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Quick Facts about Plague

  • Plague is caused by Yersinia pestis, a gram-negative bacillus
  • Plague is a zoonosis that affects primarily rodents
    • Endemic to Arizona, Colorado, New Mexico, and California
    • Humans are "accidental hosts"
  • Transmission occurs in one of five ways
    • Bites of infected fleas
    • Human to human transmission of pneumonic plague by respiratory droplets
    • Handling of infected animal carcasses
    • Cat bites or scratches
    • Deliberate aerosolization of bacteria
  • Three plague syndromes are recognized
    • Bubonic
      • The most common naturally occurring form of the disease
      • 2 to 8 days following inoculation symptoms include the abrupt onset of fevers chills, headache, and weakness
      • Painful proximal lymphadenopathy develops, most commonly in the inguinal, axillary, or cervical areas. Lymph nodes become enlarged, matted, and associated with extensive, overlying edema (buboes)
      • Gastrointestinal symptoms such as nausea, vomiting, and abdominal pain may occur
      • Bacteremia may follow, resulting in sepsis and death
    • Pneumonic
      • The most likely presentation of a bioterrorist attack
      • Infection results from deliberate aerosolization of bacteria or contact with respiratory droplets from an infected person
      • Symptoms develop 1 to 6 days following exposure
      • Rapidly developing bronchopneumonia characterized by fever, cough, dyspnea, and serosanguineous sputum
      • The time from respiratory exposure to death ranges from 2 to 6 days
      • Suspicion of a deliberate attack should be raised by the rapid progression of a lethal pneumonia in a group of previously healthy people
    • Septicemic
      • May arise secondary to bubonic plague or following a fleabite without the development of buboes
      • Septicemia is associated with disseminated intravascular coagulation, necrosis of small blood vessels, purpuric skin lesions, and acral gangrene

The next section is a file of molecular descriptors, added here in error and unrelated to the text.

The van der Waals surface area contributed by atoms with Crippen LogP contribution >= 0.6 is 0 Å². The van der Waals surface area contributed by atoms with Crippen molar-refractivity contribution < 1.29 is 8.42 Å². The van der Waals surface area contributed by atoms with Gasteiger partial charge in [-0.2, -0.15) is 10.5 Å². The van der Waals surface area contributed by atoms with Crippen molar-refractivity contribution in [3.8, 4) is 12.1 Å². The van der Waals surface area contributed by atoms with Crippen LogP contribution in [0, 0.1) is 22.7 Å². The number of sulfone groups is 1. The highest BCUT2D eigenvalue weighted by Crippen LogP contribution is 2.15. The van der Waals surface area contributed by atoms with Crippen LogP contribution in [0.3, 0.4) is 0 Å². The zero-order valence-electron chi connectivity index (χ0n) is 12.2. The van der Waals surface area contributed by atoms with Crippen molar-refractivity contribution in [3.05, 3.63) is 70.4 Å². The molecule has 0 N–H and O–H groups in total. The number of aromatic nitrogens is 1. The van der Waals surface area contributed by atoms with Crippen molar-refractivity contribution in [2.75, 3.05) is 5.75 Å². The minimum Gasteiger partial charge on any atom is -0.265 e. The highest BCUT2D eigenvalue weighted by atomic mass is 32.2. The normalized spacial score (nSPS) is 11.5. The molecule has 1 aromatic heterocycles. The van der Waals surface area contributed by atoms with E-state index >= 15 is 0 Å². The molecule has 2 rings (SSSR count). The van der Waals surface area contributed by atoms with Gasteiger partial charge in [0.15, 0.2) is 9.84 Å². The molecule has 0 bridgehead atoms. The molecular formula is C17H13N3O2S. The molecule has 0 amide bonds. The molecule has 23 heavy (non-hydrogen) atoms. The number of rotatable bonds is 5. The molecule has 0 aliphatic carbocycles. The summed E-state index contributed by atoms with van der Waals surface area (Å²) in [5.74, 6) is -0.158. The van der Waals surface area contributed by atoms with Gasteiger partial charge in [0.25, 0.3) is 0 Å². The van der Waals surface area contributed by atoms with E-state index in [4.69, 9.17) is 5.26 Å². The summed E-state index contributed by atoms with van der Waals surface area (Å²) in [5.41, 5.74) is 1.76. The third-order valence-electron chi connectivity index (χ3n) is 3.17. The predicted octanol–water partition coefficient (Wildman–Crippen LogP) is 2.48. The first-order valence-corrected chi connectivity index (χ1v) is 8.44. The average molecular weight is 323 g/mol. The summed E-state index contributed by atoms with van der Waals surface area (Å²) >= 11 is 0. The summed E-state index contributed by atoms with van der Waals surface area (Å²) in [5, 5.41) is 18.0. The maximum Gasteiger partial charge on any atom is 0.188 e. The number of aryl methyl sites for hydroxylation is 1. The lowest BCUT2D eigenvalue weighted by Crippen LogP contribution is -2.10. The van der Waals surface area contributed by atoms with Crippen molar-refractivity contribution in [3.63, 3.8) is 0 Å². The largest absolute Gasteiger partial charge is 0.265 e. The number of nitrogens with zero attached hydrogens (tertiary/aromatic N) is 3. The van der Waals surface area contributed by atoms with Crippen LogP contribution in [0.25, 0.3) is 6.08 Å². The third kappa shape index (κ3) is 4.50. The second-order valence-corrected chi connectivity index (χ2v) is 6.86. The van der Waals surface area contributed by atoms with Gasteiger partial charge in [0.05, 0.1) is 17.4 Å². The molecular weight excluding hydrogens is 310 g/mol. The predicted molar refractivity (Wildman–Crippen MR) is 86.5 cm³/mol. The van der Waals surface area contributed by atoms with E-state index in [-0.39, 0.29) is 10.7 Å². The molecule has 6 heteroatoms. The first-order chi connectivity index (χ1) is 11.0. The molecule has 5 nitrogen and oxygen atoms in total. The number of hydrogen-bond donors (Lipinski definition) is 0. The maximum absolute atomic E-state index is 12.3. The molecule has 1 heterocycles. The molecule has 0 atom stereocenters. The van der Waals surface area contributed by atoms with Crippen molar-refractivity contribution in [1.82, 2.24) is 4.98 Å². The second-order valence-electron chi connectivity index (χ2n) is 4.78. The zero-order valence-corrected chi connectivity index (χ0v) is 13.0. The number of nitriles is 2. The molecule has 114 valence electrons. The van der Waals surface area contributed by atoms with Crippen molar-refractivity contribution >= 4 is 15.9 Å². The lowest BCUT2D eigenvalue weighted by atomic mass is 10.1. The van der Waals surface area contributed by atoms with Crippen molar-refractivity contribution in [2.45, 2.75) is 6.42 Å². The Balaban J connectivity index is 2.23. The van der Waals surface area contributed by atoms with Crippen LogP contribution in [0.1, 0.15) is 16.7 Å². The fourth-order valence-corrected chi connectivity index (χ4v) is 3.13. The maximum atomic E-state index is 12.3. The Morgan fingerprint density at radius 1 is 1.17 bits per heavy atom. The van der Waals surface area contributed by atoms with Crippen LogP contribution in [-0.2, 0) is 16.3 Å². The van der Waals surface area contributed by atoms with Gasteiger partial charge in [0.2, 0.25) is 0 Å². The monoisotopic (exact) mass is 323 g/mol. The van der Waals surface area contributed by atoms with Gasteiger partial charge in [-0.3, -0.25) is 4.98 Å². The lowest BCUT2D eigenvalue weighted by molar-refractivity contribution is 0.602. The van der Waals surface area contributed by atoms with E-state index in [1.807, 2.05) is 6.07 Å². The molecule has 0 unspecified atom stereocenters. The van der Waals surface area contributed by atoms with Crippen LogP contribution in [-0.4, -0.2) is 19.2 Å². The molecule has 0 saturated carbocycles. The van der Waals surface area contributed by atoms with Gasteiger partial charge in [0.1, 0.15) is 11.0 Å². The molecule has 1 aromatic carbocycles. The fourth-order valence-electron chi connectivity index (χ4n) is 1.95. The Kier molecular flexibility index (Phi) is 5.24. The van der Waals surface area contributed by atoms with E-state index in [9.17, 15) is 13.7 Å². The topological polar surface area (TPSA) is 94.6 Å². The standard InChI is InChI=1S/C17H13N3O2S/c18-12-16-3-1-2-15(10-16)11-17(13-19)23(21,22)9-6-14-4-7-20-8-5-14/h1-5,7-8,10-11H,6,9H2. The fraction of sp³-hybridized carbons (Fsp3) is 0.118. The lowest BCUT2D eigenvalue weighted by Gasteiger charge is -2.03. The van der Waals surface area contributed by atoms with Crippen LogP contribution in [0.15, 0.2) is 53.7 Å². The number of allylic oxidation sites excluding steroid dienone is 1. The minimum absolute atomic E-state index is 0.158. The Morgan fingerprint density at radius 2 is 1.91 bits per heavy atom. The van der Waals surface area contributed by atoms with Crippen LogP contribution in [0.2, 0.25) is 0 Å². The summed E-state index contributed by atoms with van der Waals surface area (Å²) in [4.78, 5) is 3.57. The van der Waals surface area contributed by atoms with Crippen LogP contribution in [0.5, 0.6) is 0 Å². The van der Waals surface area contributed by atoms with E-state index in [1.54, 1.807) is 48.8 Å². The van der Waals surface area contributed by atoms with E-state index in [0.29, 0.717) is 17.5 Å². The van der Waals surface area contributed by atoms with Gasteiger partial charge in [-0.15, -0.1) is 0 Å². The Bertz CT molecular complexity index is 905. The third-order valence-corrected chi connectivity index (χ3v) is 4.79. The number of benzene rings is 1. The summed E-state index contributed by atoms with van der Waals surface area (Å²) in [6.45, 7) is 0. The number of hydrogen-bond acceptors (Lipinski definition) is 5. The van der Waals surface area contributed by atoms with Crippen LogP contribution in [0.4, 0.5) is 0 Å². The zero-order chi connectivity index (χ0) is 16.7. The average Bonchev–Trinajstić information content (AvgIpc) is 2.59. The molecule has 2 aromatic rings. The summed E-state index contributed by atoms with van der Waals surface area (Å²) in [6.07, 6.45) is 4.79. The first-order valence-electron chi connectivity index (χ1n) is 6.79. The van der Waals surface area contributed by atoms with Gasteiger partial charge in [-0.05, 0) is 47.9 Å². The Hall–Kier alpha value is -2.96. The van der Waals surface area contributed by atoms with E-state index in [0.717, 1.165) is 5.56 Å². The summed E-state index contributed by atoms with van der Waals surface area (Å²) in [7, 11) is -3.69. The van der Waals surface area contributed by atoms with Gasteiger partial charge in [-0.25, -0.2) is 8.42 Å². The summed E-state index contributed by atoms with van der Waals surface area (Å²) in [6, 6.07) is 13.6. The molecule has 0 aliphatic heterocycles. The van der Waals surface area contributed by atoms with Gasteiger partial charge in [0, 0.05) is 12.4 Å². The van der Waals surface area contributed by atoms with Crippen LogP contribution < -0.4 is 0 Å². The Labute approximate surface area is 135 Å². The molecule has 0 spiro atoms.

• Death is the result of shock and multiple organ failure
  • Diagnosis
    • Gram stain of the sputum or blood may reveal gram-negative bacilli or coccobacilli
    • Under the best of circumstances, cultures of sputum or blood are positive in 24to 48 hours. Depending on method used, results typically may take from 72 hours to 6 days
    • Rapid diagnostic tests, such as antigen detection, IgM enzyme immunoassay, immunostaining, and polymerase chain reaction are available only at selected state health departments, the CDC, and the military
    • Survival depends upon presumptive treatment prior to microbiological confirmation of the diagnosis
  • Treatment (based upon the interim recommendations of the Working Group on Civilian Biodefense, Johns Hopkins University Schools of Medicine)
    • Adults: Preferred choices
      • Streptomycin, 1 g IM BID
      • Gentamicin, 5 mg/kg IM or IV once daily or 2 mg/kg loading dose followed by 1.7 mg/kg IM or IV TID
    • Adults: Alternative choices
      • Doxycycline, 100 mg IV BID or 200 mg IV once daily
      • Ciprofloxacin, 400 mg IV BID
      • Chloramphenicol, 25 mg/kg IV QID
    • Children: Preferred choices
      • Streptomycin, 15 mg/kg IM BID, maximum dose 2 g
      • Gentamicin, 2.5 mg/kg IM or IV TID
    • Children: Alternative choices
      • Doxycycline: If > 45 kg, give adult dose. If < 45 kg, give 2.2 mg/kg IV BID (maximum dose 200 mg/day)
      • Ciprofloxacin, 15 mg/kg IV BID
      • Chloramphenicol, 25 mg/kg IV QID
    • Pregnant women: Preferred choice
      • Gentamicin, 5 mg/kg IM or IV once daily or 2 mg/kg loading dose followed by 1.7 mg/kg IM or IV TID
    • Pregnant women: Alternative choice
      • Doxycycline, 100 mg IV BID or 200 mg IV once daily
      • Ciprofloxacin, 400 mg IV BID
    • Therapy should be continued for 10 days. Oral therapy should be substituted when patient's condition improves
  • Post-exposure prophylaxis
    • Asymptomatic persons with household, hospital or other close contact (within 2 meters) with persons with untreated pneumonic plague
      • Adults: oral doxycycline, 100 mg BID x 7 days
      • Children: if > 45 kg give adult oral doxycycline dosage. If < 45 kg, give oral doxycycline, 2.2 mg/kg BID x 7 days
      • Pregnant women: oral doxycycline, 100 mg BID x 7 days
    • Persons receiving post-exposure prophylaxis who develop fever or cough
      • Antibiotic treatment as described above for pneumonic plague
    • Persons in a community experiencing a pneumonic plague outbreak who develop a fever > 38.5 C, or new cough, or infants with tachypnea
      • Antibiotic treatment as described above for pneumonic plague
  • Infection Control
    • Isolate patients for the first 48 hours of antibiotic therapy and until clinical improvement occurs
    • Transported patients should wear surgical masks
    • Observe standard respiratory droplet precautions including gowns, gloves, and eye protection for close contacts
    • Disinfect contaminated clothing and linens according to hospital protocol
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